It is purely economics. Almost anything can be repaired but for a price. The airline, owner (leasing company or bank), and the insurance company all determine what is the most reasonable and cost-effective course of action.
Also depends on an airline's fleet plans. If the fleet type was being retired or removed, then they wouldn't bother to repair the aircraft.
Engines, systems, doors, tails, and even wings can be replaced or repaired. However if there is significant bending to the fuselage or damage to the pressure bulkheads the aircraft will be written off.
"Damaged beyond repair" all depends on the extent of the damage, what parts need to be repaired/replaced, and the amount of labor required to repair.
A newer aircraft will often be repaired since it still has substancial value. The bar can be much lower on an older, fully depreciated, and paid-off aircraft.
This is often why you will see newer aircraft repaired, while with an older aircraft even a minor issue will send it off to retirement. An example of such was the NW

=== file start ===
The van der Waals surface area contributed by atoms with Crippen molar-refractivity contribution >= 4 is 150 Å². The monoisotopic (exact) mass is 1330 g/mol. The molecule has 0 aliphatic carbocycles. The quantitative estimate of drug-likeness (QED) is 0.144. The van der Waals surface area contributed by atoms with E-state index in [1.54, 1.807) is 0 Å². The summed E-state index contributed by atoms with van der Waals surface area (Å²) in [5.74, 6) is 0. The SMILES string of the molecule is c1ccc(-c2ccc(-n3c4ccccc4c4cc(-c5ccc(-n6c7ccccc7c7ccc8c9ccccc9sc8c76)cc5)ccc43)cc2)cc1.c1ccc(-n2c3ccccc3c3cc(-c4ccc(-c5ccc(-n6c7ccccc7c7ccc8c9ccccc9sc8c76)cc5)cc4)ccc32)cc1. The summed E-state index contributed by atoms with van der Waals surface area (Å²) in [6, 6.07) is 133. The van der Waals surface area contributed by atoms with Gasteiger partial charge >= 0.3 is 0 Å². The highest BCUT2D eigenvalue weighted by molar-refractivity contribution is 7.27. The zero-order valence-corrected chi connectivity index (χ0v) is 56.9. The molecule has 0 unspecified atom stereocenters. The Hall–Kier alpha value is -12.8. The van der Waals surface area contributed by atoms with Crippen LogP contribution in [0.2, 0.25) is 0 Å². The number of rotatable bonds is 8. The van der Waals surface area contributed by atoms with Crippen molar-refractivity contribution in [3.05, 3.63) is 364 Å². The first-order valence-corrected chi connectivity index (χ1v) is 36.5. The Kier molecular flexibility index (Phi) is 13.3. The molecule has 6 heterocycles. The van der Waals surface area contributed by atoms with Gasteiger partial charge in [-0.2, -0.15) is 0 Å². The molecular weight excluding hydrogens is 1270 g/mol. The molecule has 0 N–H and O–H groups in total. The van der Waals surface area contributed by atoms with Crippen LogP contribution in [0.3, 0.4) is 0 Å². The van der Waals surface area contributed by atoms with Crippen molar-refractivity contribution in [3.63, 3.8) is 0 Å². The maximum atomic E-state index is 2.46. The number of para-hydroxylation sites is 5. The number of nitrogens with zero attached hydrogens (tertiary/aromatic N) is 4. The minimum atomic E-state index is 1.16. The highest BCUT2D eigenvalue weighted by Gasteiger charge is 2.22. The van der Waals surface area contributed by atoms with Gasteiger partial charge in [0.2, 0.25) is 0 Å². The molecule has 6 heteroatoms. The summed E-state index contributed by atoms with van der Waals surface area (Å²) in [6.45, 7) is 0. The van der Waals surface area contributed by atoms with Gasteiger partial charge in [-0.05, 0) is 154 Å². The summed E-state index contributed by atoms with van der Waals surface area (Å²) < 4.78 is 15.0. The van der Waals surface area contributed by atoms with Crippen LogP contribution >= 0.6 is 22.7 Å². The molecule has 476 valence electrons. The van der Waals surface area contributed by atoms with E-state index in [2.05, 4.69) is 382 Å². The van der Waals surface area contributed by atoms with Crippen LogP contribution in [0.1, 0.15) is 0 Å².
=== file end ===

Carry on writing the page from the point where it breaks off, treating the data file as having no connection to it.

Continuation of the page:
DC-9-50 up in MSP
a few years ago that lost braking power and collided with an Airbus. The damage to the DC-9 was repairable, but expensive especially for a 30 year old aircraft. Wheras similar, if not worse damaged occured to a NW
757 a fews ago in LGA
but that aircraft was repaired and returned to service.
727 where its wing sheared into the side of a NW
DC-9 lost in the fog while taking off in DTW
in December 1990
There was a E-170 in CLE
a few years ago that suffered significant damage to the forward fuselage during a runway incident in a snowstorm.
A Mesaba Saab 340 that was significantly damaged when a hangar collapsed from high winds in a thunderstorm in DTW
back in 2000; required new horizontal and vertical stabilizers I believe.
The Express I Saab 340 that rolled into a concrete drainage ditch in MEM
, aka the "ditch witch"